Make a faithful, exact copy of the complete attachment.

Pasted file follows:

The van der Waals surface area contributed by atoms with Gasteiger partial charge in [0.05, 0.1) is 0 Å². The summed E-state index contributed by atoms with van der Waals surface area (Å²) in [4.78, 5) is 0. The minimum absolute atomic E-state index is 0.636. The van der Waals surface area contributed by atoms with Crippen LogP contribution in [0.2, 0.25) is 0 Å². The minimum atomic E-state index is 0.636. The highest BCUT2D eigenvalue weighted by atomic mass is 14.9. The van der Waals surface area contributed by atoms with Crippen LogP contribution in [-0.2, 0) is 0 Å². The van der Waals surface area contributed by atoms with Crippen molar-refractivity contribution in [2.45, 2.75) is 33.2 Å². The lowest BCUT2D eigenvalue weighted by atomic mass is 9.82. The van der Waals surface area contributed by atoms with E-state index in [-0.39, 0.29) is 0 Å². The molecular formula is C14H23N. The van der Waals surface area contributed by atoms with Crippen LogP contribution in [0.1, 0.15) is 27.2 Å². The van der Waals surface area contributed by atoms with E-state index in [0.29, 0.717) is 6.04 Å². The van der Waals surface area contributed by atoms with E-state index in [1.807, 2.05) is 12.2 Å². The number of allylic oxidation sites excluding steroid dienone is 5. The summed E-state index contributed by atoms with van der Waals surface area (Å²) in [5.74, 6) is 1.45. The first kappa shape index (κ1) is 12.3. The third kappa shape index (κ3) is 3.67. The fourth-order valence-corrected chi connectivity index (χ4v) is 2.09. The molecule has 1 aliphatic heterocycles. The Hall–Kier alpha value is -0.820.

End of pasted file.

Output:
The van der Waals surface area contributed by atoms with Gasteiger partial charge in [0.05, 0.1) is 0 Å². The summed E-state index contributed by atoms with van der Waals surface area (Å²) in [4.78, 5) is 0. The minimum absolute atomic E-state index is 0.636. The van der Waals surface area contributed by atoms with Crippen LogP contribution in [0.2, 0.25) is 0 Å². The minimum atomic E-state index is 0.636. The highest BCUT2D eigenvalue weighted by atomic mass is 14.9. The van der Waals surface area contributed by atoms with Crippen LogP contribution in [-0.2, 0) is 0 Å². The van der Waals surface area contributed by atoms with Crippen molar-refractivity contribution in [2.45, 2.75) is 33.2 Å². The lowest BCUT2D eigenvalue weighted by atomic mass is 9.82. The van der Waals surface area contributed by atoms with E-state index in [-0.39, 0.29) is 0 Å². The molecular formula is C14H23N. The van der Waals surface area contributed by atoms with Crippen LogP contribution in [0.1, 0.15) is 27.2 Å². The van der Waals surface area contributed by atoms with E-state index in [0.29, 0.717) is 6.04 Å². The van der Waals surface area contributed by atoms with E-state index in [1.807, 2.05) is 12.2 Å². The number of allylic oxidation sites excluding steroid dienone is 5. The summed E-state index contributed by atoms with van der Waals surface area (Å²) in [5.74, 6) is 1.45. The first kappa shape index (κ1) is 12.3. The third kappa shape index (κ3) is 3.67. The fourth-order valence-corrected chi connectivity index (χ4v) is 2.09. The molecule has 1 aliphatic heterocycles. The Hall–Kier alpha value is -0.820.